The solution? To really drive lasting customer loyalty and engagement, you need to shape a brand story that’s compelling andtrue. Yes, we’re talking about authenticity. It’s a popular buzzword for a reason. But while most marketers know they need to create authentic messaging and build sincere customer relationships, they don’t always know how. And that’s especially true when it comes to launching brands in the global marketplace.
Let’s look at the main challenges you’ll face. The first: laying the groundwork for trust in a space where you and your buyers quite literally may not speak the same language. The phrase “lost in translation” is a cliché for a reason – all too often it reflects the reality of cross-cultural communication. Language differences can be a cumbersome barrier to trust, as what you say and how you say it are the conduits for your story’s perceived authenticity.
Similarly, cultural nuances can raise other obstacles to conveying your credibility. Your brand’s impact rises and falls depending on your understanding of the markets where you’re looking to compete. You’re a cultural outsider and any misunderstandings can be magnified by the hesitancy to trust. While nations and cultures may differ from one another in many ways, they all share one dynamic: most people hesitate to invest in a strange company that doesn’t make the effort to understand their cultural values, traditions and background.
Another challenge: ensuring your brand’s content stays consistent across linguistic and cultural changes. We live in a business era where globalization and content marketing get more important every year. That means it’s critical to convey a unified brand presence and message across multiple global markets and translation services.
All of this might sound daunting. The good news is, it’s definitely possible to build a trustworthy brand reputation in the global marketplace. You just need to implement the right marketing content strategies to address your audience. Those needs may vary across verticals and globally. Here are some tips on how to cultivate a reputation as a company that buyers can depend on, no matter how dramatic their cultural differences.
When educating potential buyers, be obsessively specific. Ensure that your buyer personas “translate” into all of the geographic areas where your solution is aimed. Create a clear image of what your brand offers to those buyers, with consideration of the cultural context. Absolute accuracy in your description of your service or product is key. Pay particularly close attention to how perceptions of certain adjectives might differ across cultures. Specificity stops you from selling yourself short and keeps you from presenting your services in a way that could be viewed as deceptively exaggerated.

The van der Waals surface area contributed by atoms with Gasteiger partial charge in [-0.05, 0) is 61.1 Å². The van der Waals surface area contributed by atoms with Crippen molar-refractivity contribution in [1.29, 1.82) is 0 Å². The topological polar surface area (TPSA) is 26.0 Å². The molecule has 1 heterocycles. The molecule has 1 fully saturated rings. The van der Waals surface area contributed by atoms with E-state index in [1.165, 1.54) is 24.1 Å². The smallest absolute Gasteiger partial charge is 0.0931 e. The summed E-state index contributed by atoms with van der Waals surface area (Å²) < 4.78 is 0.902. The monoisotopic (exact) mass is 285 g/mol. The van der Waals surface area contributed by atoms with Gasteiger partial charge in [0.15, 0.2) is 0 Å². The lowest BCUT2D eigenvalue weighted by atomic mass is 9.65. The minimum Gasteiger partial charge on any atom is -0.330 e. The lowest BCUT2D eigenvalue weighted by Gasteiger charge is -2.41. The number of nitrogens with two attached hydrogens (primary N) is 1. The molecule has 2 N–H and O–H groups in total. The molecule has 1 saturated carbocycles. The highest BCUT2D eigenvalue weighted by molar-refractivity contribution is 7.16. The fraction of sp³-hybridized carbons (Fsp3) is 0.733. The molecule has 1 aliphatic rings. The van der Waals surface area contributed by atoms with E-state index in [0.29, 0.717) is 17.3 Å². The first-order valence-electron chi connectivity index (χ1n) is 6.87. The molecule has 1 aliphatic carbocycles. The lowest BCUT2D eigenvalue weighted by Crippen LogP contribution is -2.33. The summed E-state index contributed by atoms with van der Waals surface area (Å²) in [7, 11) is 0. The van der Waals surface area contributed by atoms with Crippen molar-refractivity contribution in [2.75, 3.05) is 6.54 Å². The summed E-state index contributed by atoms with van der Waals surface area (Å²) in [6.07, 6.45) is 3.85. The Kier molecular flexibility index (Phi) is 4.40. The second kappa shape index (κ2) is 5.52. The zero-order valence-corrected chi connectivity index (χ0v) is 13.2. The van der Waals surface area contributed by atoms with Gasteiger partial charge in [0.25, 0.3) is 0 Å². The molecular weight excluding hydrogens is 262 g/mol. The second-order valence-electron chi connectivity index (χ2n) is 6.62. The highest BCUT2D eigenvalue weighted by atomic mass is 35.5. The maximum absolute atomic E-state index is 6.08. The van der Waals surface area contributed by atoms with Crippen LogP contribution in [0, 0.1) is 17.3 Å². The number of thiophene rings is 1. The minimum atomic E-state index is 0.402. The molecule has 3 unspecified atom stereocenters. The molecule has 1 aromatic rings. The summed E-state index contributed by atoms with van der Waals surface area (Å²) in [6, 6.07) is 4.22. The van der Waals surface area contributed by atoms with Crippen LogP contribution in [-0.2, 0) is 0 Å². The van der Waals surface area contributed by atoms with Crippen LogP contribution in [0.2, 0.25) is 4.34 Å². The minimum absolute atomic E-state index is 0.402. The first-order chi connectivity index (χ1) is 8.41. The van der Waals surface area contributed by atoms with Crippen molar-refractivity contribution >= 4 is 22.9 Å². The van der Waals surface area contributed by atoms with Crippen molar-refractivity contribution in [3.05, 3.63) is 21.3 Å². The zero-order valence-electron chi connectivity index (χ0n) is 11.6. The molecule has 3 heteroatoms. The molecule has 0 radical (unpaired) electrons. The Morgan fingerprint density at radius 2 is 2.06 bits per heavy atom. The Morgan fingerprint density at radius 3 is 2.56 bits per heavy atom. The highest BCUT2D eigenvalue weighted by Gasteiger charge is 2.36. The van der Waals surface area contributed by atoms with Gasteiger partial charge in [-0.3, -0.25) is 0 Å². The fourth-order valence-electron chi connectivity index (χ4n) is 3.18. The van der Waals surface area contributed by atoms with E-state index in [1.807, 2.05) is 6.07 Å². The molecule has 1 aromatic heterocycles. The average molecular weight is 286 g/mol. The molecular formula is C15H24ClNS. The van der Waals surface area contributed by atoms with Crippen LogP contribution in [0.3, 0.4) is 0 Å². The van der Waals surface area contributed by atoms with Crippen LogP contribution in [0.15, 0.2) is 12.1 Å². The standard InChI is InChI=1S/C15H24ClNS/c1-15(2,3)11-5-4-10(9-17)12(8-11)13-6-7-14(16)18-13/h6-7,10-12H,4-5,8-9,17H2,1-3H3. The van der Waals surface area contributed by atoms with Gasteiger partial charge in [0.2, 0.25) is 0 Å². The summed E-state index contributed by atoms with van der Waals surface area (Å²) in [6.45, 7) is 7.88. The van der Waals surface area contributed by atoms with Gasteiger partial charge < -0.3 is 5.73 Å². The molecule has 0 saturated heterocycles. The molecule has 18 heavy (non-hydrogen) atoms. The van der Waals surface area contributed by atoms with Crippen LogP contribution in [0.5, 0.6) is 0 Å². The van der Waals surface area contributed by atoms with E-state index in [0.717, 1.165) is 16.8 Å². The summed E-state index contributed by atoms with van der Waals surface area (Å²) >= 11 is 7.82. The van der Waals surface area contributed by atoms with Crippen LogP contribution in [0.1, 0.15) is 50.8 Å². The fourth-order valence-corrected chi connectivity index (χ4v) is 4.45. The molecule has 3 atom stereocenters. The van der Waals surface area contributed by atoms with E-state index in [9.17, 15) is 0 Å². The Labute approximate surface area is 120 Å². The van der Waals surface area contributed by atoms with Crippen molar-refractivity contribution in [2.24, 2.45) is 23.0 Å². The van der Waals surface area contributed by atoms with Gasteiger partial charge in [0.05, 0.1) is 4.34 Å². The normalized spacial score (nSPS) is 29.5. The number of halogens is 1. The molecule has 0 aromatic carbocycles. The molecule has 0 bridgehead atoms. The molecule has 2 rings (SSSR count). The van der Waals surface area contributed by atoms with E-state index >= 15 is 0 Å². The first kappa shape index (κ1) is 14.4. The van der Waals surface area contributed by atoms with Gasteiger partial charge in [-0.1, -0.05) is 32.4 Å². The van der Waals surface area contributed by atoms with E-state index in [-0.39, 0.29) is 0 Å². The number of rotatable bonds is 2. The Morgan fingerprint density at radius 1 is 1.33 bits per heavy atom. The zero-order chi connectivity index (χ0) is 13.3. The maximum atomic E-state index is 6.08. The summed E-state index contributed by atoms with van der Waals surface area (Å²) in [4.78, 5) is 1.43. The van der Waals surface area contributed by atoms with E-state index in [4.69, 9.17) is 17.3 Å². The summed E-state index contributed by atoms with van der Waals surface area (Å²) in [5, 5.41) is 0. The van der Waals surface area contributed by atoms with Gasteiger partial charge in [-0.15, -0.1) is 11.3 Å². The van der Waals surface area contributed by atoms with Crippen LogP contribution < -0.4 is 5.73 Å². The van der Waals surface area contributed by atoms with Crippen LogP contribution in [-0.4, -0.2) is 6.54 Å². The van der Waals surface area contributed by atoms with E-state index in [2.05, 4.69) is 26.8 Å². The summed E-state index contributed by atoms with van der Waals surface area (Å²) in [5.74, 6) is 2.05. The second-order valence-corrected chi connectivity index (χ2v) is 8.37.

Make translation assets easy to manage. When dealing with multiple vendors across the globe, organize your translation assets in one centralized place. Use the right tools to be sure all stakeholders and departments have access to your translation resources as well. That will eliminate the scattered management that results in inconsistent brand messaging and delays getting good content to market.
Offer results-based testimonials and be transparent with customer feedback. Again, honesty and specificity are your friends here. Provide detailed evidence of how you’ve served customers in the past, preferably with examples from the countries you’re selling to. You’ll establish exactly what kinds of needs your brand can meet while proving you can be trusted to fulfill your brand promise and satisfy customers in that region. When it comes to social media and online reviews, resist the urge to delete negative feedback; instead, respond to all complaints in a positive, respectful manner and try to take the conversation offline for resolution. This transparency will humanize your company and make your brand approachable, allowing potential buyers to see themselves as your customers.
No doubt about it, trust may be the most vital resource for generating a positive relationship with your international customer base. Be sincere and deliver your best product, but be aware too of the special communication and marketing strategies you’ll need to overcome cultural, language and industry barriers.
Meet Justin Gray
Justin is a serial entrepreneur and the CEO and founder of LeadMD, the world’s largest revenue operations agency having implemented over half of the Marketo user base. Justin has made a career of launching successful companies and scaling them, with successful exits of over 200MM+ in the last decade. Justin’s latest endeavor launched in 2016 when he co-founded Six Bricks an online learning startup designed to combat employee and customer churn through experience-based education. Over the past 10 years, Justin has emerged as a strong voice for entrepreneurship, marketing and culture. As a recognized speaker, Justin has been published over 350 times in industry publications and holds his own column, Tribal Knowledge in Inc., while writing for Entrepreneur, Tech Crunch and others. Justin and his wife Jennifer met over marketing and three years later welcomed their son, Grayson, into the world in April of 2017.